LOS ANGELES (Reuters) - For Valerie Plame, the CIA operative whose cover was blown by the Bush administration, the best part of a new film about the scandal may be that years of many complex twists and turns in her life are clearly revealed to Americans.
Her support contrasts to Facebook founder Mark Zuckerberg turning his back on the dramatization of his life in the recent box office hit “The Social Network.”
Hollywood filmmakers are famous for ignoring facts to dramatize a story in two hours or less, but Plame and her husband Joe Wilson seem happy with the condensed version of their tale of global espionage, Washington politics and White House scandal.
“We finally get the chance to say ‘Here’s the story’ and take away the lessons, as Joe talks about, of what it means to hold your government to account for words and deeds,” Plame told Reuters about the film “Fair Game”, opening on Friday in U.S. theaters.
“Joe” is former Ambassador Joseph Wilson, whose public challenge of the Bush administration’s case for war in Iraq in 2003 led to a press leak about his wife’s covert identity, a firestorm of controversy and a criminal conviction of a key White House staff member.
“Fair Game” is based on Plame’s book of the same name and stars Naomi Watts as her and Oscar winner Sean Penn as Wilson, and the real-life couple relish the opportunity it brings to reinforce their sense of patriotism to movie audiences.
“The lesson I hope people take away from it is that if you wish for our Republic to remain strong, you as citizens have to be responsible and do your civic duty,” said Wilson.
The film’s makers, however, are less focused on the politics than they are the personal drama of what happened to Plame and Wilson and the impact it had on their marriage.
Moreover, “Fair Game” is no plodding political drama. It is fast-paced and full of suspense, hopping from Washington to Africa, the Middle East and back -- what one might expect from filmmaker Doug Liman, who also directed action-filled thrillers “The Bourne Identity” and “Mr. and Mrs Smith.”
Predictably, the Bush White House does not come off well.
‘SMEAR AND FEAR’
Early in the film, veteran diplomat Wilson is dispatched by the U.S. government to Niger to investigate reports of a large purchase of uranium by the Iraqi government.
Wilson concludes no such deal took place, but the White House uses the debunked uranium sale as proof that Iraq is developing a nuclear weapon. An outraged Wilson writes an article refuting the claim in The New York Times.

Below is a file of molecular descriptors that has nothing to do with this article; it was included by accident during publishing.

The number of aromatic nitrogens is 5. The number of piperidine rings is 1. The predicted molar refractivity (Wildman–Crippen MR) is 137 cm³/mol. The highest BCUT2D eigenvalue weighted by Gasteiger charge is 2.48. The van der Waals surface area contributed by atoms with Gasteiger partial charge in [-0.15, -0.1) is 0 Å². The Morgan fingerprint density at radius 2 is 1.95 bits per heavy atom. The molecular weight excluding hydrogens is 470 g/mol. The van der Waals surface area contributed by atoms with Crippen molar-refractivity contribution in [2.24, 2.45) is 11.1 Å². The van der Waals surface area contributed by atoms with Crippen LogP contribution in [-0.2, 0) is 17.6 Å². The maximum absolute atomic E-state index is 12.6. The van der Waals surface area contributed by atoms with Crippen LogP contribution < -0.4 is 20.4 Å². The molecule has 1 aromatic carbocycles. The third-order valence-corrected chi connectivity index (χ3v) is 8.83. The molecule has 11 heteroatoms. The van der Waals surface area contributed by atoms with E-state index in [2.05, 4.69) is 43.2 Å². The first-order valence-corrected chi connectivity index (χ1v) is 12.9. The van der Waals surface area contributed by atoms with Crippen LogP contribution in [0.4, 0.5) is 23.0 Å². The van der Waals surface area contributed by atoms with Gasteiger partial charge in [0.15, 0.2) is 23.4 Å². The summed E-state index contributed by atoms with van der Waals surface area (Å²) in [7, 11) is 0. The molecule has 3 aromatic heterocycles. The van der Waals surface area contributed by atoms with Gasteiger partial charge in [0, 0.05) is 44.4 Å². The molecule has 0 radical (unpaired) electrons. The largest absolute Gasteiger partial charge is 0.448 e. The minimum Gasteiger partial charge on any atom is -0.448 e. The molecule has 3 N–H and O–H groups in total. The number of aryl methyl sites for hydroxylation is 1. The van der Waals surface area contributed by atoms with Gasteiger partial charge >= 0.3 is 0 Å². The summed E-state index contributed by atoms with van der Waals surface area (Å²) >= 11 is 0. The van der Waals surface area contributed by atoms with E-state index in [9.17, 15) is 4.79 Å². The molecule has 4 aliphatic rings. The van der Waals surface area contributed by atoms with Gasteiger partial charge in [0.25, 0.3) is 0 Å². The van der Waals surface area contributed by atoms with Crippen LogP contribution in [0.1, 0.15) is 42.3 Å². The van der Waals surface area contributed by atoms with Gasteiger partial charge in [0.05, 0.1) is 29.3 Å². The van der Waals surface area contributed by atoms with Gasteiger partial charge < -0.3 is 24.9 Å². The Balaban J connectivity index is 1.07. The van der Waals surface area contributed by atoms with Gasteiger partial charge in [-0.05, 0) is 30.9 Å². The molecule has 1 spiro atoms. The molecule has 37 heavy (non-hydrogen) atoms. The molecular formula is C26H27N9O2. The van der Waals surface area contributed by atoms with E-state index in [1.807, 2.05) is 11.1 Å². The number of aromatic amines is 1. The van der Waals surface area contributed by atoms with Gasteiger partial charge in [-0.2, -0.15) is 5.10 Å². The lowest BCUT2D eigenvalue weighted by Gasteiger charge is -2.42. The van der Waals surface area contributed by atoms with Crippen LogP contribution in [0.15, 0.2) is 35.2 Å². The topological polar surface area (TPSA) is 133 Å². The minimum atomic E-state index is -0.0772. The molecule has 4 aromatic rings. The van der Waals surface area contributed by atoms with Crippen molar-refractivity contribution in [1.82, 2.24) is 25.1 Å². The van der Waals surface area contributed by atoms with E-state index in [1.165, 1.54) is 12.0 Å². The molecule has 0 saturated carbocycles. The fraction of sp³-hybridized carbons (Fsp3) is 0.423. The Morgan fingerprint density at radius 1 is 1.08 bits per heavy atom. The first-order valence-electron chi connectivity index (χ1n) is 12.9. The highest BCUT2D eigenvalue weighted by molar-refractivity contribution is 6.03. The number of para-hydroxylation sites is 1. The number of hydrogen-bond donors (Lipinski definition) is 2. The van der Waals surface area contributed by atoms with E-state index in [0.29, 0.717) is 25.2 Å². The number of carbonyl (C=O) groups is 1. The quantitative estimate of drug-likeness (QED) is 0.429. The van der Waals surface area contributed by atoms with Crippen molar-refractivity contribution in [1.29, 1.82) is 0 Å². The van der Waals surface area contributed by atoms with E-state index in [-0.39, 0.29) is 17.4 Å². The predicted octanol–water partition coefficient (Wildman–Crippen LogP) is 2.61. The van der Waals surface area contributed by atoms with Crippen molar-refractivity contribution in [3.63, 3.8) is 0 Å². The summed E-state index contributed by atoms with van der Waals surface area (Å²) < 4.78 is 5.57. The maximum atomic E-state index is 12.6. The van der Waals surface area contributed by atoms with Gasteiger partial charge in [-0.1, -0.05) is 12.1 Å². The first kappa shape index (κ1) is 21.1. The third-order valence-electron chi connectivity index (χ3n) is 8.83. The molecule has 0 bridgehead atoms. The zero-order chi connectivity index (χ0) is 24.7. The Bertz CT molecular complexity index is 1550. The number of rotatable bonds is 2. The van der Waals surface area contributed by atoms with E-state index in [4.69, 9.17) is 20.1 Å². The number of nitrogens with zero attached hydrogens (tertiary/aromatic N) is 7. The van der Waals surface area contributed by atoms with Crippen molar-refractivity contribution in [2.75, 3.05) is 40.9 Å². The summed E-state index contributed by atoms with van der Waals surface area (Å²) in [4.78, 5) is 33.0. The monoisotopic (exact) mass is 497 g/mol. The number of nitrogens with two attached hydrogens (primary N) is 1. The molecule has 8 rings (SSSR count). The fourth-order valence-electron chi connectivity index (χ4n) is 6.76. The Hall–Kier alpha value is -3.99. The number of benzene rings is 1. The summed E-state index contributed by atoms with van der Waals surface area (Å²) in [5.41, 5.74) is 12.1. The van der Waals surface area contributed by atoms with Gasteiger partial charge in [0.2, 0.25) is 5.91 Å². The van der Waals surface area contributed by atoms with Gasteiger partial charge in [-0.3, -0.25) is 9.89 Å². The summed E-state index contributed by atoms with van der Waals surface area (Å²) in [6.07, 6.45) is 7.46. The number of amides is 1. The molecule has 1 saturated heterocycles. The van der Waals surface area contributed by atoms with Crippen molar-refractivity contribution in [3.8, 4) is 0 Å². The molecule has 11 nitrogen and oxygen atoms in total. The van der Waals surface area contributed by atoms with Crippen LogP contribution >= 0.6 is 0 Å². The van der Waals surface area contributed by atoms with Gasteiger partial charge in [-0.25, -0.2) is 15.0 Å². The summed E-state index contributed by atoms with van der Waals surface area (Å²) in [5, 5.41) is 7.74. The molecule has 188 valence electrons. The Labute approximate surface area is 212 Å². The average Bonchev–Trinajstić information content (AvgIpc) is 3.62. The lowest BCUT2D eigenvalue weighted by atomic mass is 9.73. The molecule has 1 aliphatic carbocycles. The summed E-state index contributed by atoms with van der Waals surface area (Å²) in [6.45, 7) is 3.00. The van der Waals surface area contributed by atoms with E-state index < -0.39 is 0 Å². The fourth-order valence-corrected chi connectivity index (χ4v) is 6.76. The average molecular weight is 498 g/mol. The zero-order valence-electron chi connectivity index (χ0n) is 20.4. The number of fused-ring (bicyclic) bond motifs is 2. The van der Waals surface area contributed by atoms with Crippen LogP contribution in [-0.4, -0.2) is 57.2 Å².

Shortly thereafter, Plame’s covert identity is leaked to high-profile Washington journalists, ending her career and endangering informants in Iraq who had provided intelligence on Saddam Hussein’s weapons program.
The Wilsons’ private life is thrust into the center of Washington politics. Although the origin of the leak is unknown, MSNBC show host Chris Matthews told Wilson that Bush’s powerful adviser Karl Rove said Plame was “fair game.”
Only Vice President Dick Cheney’s chief of staff, I. Lewis “Scooter” Libby, was indicted in connection with the investigation of Plame’s leaked identity. He was convicted, but Bush commuted the sentence before he served jail time.
“While it was the Bush administration, it could just as easily have been any other administration because the message is the abuse of power,” said Plame, whose book “Fair Game” was heavily redacted by the CIA due to classified information.
Wilson is more pointed in his criticism and hopes the movie will “clear up a lot of confusion that was deliberately sown by the administration,” which he accuses of “a several-year campaign of character assassination, and smear and fear.”
Penn nails Wilson’s intensity, and what Plame called “that sense of rage and you’re not going to get me without a fight.”
And what does Wilson see in Watts’ portrayal of his wife?
“Her inner strength, the strength of character and her ability to ensure with equanimity all this stuff that she had to put up with through this period,” he said. “I fall in love with my wife anew, every time I watch the movie.”
Editing by Bob Tourtellotte